Dobson notes there are ways the infection can be controlled on farms, including the quarantining of infected farms and destruction of infected or potentially exposed flocks. However, avian influenza viruses are readily transmitted from farm to farm by mechanical means, such as by contaminated equipment, vehicles, feed, cages, shoes, and clothing.
There currently is no commercially available vaccine to protect people against the H5N1 virus that is being seen in Asia and Europe. However, research studies to test a vaccine to protect people against the H5N1 virus began in April 2005, and a series of clinical trials is under way.
While there is no one-size-fits-all solution, workplaces and individuals should:
- Develop and implement preparedness plans as one would for other public health emergencies;
- Participate and promote state and community public health efforts and implement prevention and control actions recommended by public health officials and providers who can supply information about the signs and symptoms of a specific disease outbreak and to communicate this information with employees;
- Participate in influenza vaccination programs annually, especially if at a high risk to acquire influenza infections;
- Participate in annual health promotion programs to prevent airborne, blood borne, waterborne, food borne and contact types of diseases and infections if you are a healthcare worker, school teacher, work in protecting public safety, prison population and an emergency responder;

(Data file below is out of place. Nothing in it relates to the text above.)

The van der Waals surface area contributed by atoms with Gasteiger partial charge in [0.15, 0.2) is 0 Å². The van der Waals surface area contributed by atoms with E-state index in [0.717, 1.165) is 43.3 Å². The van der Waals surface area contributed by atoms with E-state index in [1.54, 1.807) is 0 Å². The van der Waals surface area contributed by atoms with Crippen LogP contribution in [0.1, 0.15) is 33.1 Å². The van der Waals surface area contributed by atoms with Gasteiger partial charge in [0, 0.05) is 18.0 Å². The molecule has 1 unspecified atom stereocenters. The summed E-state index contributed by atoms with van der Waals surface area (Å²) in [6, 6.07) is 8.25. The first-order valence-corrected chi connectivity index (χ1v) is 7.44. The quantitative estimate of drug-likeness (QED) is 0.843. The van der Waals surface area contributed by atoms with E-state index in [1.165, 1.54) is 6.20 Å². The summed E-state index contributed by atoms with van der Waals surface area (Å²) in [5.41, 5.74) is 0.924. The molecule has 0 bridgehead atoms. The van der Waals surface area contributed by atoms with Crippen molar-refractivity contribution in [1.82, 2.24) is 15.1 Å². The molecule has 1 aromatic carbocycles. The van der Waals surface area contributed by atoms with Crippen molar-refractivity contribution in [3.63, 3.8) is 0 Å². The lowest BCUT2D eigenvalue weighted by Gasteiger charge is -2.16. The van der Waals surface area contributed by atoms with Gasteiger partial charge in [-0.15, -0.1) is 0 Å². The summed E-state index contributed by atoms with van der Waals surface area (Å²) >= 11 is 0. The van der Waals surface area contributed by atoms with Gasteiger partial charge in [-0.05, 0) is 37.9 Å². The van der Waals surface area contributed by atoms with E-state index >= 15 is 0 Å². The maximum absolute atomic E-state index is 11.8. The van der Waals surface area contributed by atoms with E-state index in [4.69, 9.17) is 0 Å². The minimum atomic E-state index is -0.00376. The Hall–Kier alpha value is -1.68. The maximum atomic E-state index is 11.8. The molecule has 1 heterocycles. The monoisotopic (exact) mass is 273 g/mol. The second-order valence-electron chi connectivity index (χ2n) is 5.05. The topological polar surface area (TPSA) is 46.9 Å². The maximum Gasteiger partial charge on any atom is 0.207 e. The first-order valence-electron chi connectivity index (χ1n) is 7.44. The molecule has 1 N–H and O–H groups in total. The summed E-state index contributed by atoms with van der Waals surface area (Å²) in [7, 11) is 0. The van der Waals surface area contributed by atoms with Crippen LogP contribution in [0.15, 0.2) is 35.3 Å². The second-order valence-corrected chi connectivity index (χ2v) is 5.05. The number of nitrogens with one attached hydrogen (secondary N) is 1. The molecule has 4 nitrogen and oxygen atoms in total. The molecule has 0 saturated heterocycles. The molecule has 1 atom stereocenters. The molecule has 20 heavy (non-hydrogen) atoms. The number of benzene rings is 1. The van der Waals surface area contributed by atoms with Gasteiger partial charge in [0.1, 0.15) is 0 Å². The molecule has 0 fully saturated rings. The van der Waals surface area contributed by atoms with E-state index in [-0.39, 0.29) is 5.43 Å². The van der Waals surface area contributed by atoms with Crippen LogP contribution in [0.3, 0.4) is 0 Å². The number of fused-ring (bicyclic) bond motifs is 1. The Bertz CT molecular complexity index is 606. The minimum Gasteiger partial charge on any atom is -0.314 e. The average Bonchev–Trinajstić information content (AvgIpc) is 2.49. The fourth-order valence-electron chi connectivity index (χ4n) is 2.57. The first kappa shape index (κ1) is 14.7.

- Adopt business and school practices that encourage sick employees/students to stay home;
- Anticipate how to function with a significant portion of the workforce/school population absent due to illness or caring for ill family members;
- Practice good health habits, including eating a balanced diet, exercising daily, and getting sufficient rest and take common-sense steps to stop the spread of germs — wash hands frequently with soap and hot water; wash hands before eating, drinking and before applying cosmetics and lip balm to prevent accidental ingestion of pathogens, eat only cooked meats and poultry, and, cover coughs and sneezes with tissues and try to stay away from others if you are sick;
- Stay informed about pandemic influenza and be prepared to respond; and
- Use national and local pandemic hotlines that will be established in the event f a global influenza outbreak; and consult www.pandemicflu.gov, the White House Web site, for updates on national and international information and strategies.
OSHA notes that highly pathogenic avian influenza is a select agent and must be worked with under Biosafety Level (BSL) 3+ laboratory conditions. Furthermore, all employers processing biologic specimens suspected of being infected with H5N1 must ensure that their employees comply with all provisions of 29 CFR 1910.1030 for employee protection against blood borne pathogens.
Contact the following for additional information:
- The U.S. Centers for Disease Control and Prevention (CDC) has established avian flu public hotlines: Public 888-246-2675; Spanish 888-246-2857; and for Clinicians 877-246-4625;
- The World Health Organization; and
- physicians, employers, and employees should contact their state or local health departments.